Mr. Andrew Saxton (Parliamentary Secretary to the President of the Treasury Board, CPC)
Mr. Speaker, I will be splitting my time with the hon. member for Prince Edward—Hastings.
This government has brought forward an aggressive multi-year plan to help Canadians in tough economic times.
This plan is timely, targeted and temporary. It will enable individuals, families and communities in all regions and provinces across Canada to access funds.
It puts in place measures to ensure that funding flows to those who need it most, while ensuring that due diligence is done. One of these measures is a special central vote in main estimates of $3 billion assigned to the Treasury Board Secretariat for budget implementation. The funds allocated by this vote will allow our government to provide immediate funding for ready-to-go initiatives announced in the economic action plan in advance of the normal parliamentary supply schedule.
These are extraordinary times. We cannot wait for the normal supply period in June before getting money to some of the ready-to-go projects. We have to act immediately if Canadians are going to feel the positive impact of the economic stimulus this year. Time is of the essence. I would ask all members of the opposition to get on board instead of playing political games with the well-being of Canadian families and businesses. Nero fiddled while Rome burned. The hon. members opposite risk doing the same.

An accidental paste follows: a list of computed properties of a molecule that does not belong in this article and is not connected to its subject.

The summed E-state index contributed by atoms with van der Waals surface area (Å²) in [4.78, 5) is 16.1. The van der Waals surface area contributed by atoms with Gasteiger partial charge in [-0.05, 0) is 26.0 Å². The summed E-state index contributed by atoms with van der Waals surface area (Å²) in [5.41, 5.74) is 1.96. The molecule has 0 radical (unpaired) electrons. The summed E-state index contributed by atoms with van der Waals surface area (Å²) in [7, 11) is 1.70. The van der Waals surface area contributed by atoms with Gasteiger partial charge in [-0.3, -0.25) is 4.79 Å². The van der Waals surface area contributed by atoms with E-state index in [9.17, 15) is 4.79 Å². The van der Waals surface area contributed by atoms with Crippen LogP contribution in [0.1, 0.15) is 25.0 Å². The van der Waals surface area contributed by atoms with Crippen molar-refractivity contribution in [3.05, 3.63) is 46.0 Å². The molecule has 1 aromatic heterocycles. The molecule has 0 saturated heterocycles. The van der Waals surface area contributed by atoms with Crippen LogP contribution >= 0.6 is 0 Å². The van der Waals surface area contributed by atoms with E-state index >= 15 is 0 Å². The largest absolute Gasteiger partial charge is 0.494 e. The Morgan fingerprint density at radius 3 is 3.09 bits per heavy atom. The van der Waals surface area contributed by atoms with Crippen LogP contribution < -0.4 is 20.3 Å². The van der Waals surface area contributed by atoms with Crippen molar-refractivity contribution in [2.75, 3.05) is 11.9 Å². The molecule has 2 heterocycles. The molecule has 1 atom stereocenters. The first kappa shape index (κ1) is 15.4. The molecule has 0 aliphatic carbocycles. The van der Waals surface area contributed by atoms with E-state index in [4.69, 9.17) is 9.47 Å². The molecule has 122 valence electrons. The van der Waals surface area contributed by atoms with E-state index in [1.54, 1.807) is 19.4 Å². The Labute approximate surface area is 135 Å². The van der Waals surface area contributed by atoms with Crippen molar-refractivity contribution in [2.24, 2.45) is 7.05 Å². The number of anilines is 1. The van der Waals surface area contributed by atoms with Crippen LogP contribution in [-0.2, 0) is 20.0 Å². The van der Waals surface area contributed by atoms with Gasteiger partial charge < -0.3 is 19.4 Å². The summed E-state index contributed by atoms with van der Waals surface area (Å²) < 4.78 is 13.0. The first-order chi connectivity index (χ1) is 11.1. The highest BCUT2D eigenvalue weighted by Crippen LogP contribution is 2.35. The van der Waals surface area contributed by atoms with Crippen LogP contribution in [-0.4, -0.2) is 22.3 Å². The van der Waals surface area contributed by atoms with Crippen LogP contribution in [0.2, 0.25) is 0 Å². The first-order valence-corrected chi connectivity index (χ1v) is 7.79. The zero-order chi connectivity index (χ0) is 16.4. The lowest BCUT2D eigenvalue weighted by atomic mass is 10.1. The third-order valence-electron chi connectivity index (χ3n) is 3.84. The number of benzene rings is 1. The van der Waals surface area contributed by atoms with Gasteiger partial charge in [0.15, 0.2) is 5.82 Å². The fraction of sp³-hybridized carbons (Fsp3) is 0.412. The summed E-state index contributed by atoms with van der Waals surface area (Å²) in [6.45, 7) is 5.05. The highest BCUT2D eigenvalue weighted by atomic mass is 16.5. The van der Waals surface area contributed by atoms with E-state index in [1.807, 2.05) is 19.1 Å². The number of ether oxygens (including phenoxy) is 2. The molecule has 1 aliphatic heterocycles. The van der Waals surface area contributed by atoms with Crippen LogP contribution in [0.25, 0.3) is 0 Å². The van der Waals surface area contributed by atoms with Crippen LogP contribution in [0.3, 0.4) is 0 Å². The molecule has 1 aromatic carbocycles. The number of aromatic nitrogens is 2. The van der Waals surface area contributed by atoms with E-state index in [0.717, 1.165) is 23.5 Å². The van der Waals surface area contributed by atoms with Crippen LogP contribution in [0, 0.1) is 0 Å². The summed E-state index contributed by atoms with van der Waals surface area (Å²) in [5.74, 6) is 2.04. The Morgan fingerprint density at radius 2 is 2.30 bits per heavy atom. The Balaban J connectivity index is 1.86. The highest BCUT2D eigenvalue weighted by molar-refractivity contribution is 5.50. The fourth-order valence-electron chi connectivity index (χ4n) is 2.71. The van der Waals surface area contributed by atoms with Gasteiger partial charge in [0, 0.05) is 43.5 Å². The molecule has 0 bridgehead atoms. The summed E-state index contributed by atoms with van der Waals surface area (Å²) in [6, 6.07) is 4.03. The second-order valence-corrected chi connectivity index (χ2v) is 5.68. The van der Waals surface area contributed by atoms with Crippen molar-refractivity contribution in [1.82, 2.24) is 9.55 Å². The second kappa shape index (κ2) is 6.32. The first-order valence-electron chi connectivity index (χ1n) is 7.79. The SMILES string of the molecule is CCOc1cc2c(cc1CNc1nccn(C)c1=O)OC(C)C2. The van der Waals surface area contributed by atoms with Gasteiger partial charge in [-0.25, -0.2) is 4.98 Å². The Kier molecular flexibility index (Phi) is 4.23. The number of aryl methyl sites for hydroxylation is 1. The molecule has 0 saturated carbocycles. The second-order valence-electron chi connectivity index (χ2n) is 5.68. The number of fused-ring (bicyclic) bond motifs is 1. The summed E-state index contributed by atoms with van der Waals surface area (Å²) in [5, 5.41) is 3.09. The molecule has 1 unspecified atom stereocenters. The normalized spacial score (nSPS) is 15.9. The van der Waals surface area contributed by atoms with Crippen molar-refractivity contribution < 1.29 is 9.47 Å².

This government has a job to do. We need to get money flowing to the people who need it most. Even the International Monetary Fund said as much. In a recent report it said that Canada's immediate focus should be on implementing the budget to mobilize spending.
That is why we are working day and night to get everything lined up now, and we are doing this responsibly. We are striking the right balance between the rapid delivery of stimulus measures and appropriate due diligence and transparency.
The process we have in place to provide accountability and transparency in the use of these funds is the same as the normal process we use when asking for parliamentary approval. The only difference is the timeframe has been moved forward from June to April so that these funds can be applied to the ready-to-go projects at the beginning of the construction season rather than at the end. That makes a huge difference when we are trying to create jobs so that people can feed their families.
We will be reporting to Parliament so that Parliament can hold the government to account on the use of these funds. The process is completely transparent.